And for the 3+ months after The Sacred Fig?

Mostly to be determined… depending on my state of mind after a few weeks away from work, I will make the decisions as they come. I’m trusting my consciousness. I’ll likely stay in Portugal and Spain for late May and June, then I have a return flight from Sevilla, Spain to Berlin after a friend’s wedding. I think that I might walk the northern route of the Camino de Santiago. I may also explore Portugal more, including scuba diving, or find something else that I feel called to do with my time. These moments are about being present, seeing and accepting new perspectives, and awakening my sleeping self. I have about 9 weeks that I haven’t committed to doing anything in June/July/August, and this empty calendar is the pinnacle of the fear! WOOHOO! As I heard from an interview with Meera Lee Patel this weekend, it’s refreshing to realize that I’ve survived 100% of the scariest moments in my past so far.

Leading up to the “start” of this sabbatical I am thoughtfully developing a sense of direction and intent. Right now, here’s what I know:

  • I want to practice awareness of my calm mind and be conscious in chaotic environments. I’m drawn to chaos but I also fight it. I’m going to ground myself in the present.
  • I don’t think that there is an “answer” to find in this process. Rather than answers, I’m focused on understanding what questions are important for me to explore now and in the future. Many family, friends, and especially strangers have gifted me with thought-provoking questions. I recognize some prompts as ones that I’ve avoided answering. Now, I’m allowing myself to receive the questions with curiosity about where they lead me… hopefully to more questions!
  • I know – especially from my unstructured weekends – that it will be challenging to not have a prescribed routine, a to-do list, a schedule, etc… those false constructions that create superficial validation for me. I accept this challenge and want to be mindful of balancing a hunger for productivity with the reality that being – and doing so consciously – is the most meaningful way I can spend my time. Work (doing) is a distraction from life (being). I am pursuing a different awareness of my preferred balance. I will practice shifting from a commitment to being serious to a commitment to play.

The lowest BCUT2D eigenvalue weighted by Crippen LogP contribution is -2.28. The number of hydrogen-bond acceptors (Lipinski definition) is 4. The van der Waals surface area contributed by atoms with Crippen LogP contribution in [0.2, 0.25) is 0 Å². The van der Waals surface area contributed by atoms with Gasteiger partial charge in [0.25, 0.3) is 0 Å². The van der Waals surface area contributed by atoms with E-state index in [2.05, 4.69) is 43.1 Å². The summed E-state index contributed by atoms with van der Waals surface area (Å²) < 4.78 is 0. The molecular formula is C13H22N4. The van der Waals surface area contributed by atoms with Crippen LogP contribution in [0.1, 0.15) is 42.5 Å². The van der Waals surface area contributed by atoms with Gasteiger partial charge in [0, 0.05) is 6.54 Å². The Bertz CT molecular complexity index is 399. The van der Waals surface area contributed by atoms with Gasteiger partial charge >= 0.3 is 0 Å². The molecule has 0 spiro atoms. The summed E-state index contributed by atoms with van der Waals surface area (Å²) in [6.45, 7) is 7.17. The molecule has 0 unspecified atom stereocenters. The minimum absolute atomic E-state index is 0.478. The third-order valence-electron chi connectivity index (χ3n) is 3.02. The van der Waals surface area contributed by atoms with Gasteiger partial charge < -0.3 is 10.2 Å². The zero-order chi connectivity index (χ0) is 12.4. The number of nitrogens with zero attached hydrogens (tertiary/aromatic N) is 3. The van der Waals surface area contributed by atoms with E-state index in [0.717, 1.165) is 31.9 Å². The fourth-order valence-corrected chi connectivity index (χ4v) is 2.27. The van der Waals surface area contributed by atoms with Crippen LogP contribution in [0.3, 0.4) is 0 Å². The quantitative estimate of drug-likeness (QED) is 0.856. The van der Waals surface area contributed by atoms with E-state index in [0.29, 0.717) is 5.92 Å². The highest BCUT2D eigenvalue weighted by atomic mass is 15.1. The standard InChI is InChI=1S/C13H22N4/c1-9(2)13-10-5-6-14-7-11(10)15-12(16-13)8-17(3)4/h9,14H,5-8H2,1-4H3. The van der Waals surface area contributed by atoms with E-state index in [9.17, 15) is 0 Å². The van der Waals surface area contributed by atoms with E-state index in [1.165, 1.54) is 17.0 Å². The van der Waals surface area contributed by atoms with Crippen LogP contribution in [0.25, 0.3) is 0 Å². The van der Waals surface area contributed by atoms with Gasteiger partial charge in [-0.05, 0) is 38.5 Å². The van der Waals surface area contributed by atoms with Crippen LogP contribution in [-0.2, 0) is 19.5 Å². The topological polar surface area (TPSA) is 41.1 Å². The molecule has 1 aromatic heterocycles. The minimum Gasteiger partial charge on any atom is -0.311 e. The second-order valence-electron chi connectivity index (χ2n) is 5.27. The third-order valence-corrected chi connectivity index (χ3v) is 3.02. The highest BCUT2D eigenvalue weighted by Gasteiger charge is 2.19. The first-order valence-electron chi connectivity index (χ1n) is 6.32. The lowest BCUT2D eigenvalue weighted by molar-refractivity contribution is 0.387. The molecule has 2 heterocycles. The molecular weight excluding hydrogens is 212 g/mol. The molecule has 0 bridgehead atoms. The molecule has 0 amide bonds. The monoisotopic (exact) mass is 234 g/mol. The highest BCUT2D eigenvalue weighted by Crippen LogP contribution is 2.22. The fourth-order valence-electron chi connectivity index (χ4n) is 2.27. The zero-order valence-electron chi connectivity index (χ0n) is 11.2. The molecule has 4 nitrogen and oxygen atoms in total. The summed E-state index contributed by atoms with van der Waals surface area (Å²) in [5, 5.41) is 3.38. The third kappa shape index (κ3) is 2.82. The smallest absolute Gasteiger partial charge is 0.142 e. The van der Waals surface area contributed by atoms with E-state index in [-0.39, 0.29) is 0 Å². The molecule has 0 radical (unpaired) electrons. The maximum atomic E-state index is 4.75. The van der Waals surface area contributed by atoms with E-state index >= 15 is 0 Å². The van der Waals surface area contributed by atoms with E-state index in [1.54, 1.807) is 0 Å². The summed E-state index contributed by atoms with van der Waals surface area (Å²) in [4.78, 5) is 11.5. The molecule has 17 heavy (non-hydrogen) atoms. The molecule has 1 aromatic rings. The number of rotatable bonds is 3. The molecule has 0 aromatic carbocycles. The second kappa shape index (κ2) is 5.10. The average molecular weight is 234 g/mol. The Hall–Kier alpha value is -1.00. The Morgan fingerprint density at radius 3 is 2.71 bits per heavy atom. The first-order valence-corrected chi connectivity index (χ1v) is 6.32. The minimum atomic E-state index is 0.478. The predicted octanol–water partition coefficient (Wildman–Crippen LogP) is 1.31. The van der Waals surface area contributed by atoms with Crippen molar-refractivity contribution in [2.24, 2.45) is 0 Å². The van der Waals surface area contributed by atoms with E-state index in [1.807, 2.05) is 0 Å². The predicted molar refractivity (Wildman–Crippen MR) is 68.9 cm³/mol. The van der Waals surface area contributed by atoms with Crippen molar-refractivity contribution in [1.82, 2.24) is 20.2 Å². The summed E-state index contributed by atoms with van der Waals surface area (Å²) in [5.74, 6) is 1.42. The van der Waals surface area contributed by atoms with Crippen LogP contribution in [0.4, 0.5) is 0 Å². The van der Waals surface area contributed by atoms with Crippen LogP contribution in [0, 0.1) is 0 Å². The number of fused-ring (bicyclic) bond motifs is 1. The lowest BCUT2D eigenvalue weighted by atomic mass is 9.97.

• I have many, many, many books that I’d like to read. (And I want to write one… topic TBD…). Stay tuned for an eventual publication.

What type of skier are you?

I didn’t freeze, per se, but I didn’t exactly know how to answer.
“Intermediate.” Note the uncertain firmness and punctuation. I didn’t speak in uptone: “Intermediate?”
My insides froze, but my outsides stayed smooth as ice, if you catch my snowdrift.

This sequence played again. And again. In Austria. In Germany. In Switzerland. In English… but with enough skepticism and distrust that I sometimes felt like I was answering in my fractured German.

I learned to ski three years ago, in a very spoiled way, and I’m graciously indebted to my brother for teaching me. Brian learned to ski before me, embraced the sport, then volunteered to spend three days of his own ski trip in Tahoe to teach me. It was an early birthday gift, one that keeps giving. My lesson consisted of (abbreviated version – there was also one-on-one coaching and patience involved):